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The Postwar United States
Arts and Entertainment, 1945-1968
Overview Documents

James Baldwin, 1955.
Van Vechten Collection

Arts and entertainment in the two decades following World War II showed both continuity and change. Radio remained popular, but a new technology--television--also became vastly successful. Indeed, television would make significant changes in many aspects of life in the United States.

As professional athletes returned from serving in the armed forces, Americans went out in record numbers to watch them perform. Yet professional sports would soon be changed forever with the integration of African-American and white athletes into the same competitions.

The musical theater continued to thrive, with several eminent classical musicians crossing over into popular music to compose musicals. Other musicians were creating a new form of music that became popular among young people--rock and roll. Despite the emergence of this new form of music in the 1950s, many people viewed that decade as a relatively uncreative one.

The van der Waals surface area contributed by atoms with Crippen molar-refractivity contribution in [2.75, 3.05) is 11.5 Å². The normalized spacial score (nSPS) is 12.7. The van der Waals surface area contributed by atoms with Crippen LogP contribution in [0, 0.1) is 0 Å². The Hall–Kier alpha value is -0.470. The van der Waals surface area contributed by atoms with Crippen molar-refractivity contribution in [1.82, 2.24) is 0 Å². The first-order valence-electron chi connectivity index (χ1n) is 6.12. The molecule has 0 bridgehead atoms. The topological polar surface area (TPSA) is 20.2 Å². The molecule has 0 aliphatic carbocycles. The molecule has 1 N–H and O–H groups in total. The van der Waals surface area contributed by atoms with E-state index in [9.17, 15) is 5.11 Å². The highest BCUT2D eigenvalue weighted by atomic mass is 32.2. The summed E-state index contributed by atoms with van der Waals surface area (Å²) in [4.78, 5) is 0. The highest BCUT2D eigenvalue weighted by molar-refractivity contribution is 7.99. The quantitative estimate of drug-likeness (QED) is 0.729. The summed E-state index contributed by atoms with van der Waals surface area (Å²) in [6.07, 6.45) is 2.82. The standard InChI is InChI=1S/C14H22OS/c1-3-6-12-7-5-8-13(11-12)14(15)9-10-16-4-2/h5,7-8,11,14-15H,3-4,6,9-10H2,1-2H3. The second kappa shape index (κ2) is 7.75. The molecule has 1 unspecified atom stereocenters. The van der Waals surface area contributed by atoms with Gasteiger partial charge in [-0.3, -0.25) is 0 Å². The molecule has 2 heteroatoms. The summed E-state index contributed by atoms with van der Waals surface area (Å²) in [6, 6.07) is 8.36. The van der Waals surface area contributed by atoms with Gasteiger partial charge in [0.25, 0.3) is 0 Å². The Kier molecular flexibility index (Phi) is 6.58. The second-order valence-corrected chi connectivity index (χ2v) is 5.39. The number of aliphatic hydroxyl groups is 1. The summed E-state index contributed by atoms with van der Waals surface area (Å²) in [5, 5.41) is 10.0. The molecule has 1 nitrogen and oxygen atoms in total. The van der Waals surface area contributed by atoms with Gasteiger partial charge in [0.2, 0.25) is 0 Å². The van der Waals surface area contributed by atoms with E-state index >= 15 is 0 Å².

As the 1960s progressed, changes in society were reflected in changes in art and entertainment. Black authors wrote prolifically, often writing about the challenges of being African-American in a society dominated by white racism. Feminist writers called for equality between the sexes. Other writers, musicians, and artists examined the effects of the "establishment" on society and protested the war in Vietnam.

As you examine the documents that follow, look for evidence of both continuity and change in American arts and entertainment following World War II--and from this era until the present.
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